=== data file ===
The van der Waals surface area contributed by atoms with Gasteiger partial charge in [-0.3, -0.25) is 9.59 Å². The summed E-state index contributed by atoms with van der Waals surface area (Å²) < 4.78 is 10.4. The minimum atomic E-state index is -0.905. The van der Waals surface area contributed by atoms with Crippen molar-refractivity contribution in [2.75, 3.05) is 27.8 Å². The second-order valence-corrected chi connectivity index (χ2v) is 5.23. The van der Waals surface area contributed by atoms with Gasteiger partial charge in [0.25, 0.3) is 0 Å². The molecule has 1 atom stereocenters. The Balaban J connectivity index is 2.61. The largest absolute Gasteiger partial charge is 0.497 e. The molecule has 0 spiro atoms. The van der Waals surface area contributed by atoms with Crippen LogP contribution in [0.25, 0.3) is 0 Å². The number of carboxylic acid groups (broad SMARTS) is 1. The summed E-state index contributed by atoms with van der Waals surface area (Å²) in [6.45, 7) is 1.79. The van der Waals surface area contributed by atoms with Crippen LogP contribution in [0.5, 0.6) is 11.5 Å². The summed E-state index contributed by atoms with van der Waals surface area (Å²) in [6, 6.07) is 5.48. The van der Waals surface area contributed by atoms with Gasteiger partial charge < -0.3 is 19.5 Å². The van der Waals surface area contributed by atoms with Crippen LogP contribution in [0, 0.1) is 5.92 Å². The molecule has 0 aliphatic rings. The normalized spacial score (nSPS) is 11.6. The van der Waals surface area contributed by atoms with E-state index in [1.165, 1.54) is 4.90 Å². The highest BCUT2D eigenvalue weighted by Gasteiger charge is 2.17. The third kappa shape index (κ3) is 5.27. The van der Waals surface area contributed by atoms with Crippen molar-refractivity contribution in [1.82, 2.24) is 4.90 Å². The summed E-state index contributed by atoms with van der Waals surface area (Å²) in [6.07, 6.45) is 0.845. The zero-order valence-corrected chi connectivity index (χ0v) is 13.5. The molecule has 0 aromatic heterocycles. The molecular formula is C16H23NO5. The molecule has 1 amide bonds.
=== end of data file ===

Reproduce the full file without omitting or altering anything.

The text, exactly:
The van der Waals surface area contributed by atoms with Gasteiger partial charge in [-0.3, -0.25) is 9.59 Å². The summed E-state index contributed by atoms with van der Waals surface area (Å²) < 4.78 is 10.4. The minimum atomic E-state index is -0.905. The van der Waals surface area contributed by atoms with Crippen molar-refractivity contribution in [2.75, 3.05) is 27.8 Å². The second-order valence-corrected chi connectivity index (χ2v) is 5.23. The van der Waals surface area contributed by atoms with Gasteiger partial charge in [0.25, 0.3) is 0 Å². The molecule has 1 atom stereocenters. The Balaban J connectivity index is 2.61. The largest absolute Gasteiger partial charge is 0.497 e. The molecule has 0 spiro atoms. The van der Waals surface area contributed by atoms with Crippen LogP contribution in [0.25, 0.3) is 0 Å². The number of carboxylic acid groups (broad SMARTS) is 1. The summed E-state index contributed by atoms with van der Waals surface area (Å²) in [6.45, 7) is 1.79. The van der Waals surface area contributed by atoms with Crippen LogP contribution in [0.5, 0.6) is 11.5 Å². The summed E-state index contributed by atoms with van der Waals surface area (Å²) in [6, 6.07) is 5.48. The van der Waals surface area contributed by atoms with Gasteiger partial charge < -0.3 is 19.5 Å². The van der Waals surface area contributed by atoms with Crippen LogP contribution in [0, 0.1) is 5.92 Å². The molecule has 0 aliphatic rings. The normalized spacial score (nSPS) is 11.6. The van der Waals surface area contributed by atoms with E-state index in [1.165, 1.54) is 4.90 Å². The highest BCUT2D eigenvalue weighted by Gasteiger charge is 2.17. The third kappa shape index (κ3) is 5.27. The van der Waals surface area contributed by atoms with Crippen molar-refractivity contribution in [1.82, 2.24) is 4.90 Å². The summed E-state index contributed by atoms with van der Waals surface area (Å²) in [6.07, 6.45) is 0.845. The zero-order valence-corrected chi connectivity index (χ0v) is 13.5. The molecule has 0 aromatic heterocycles. The molecular formula is C16H23NO5. The molecule has 1 amide bonds.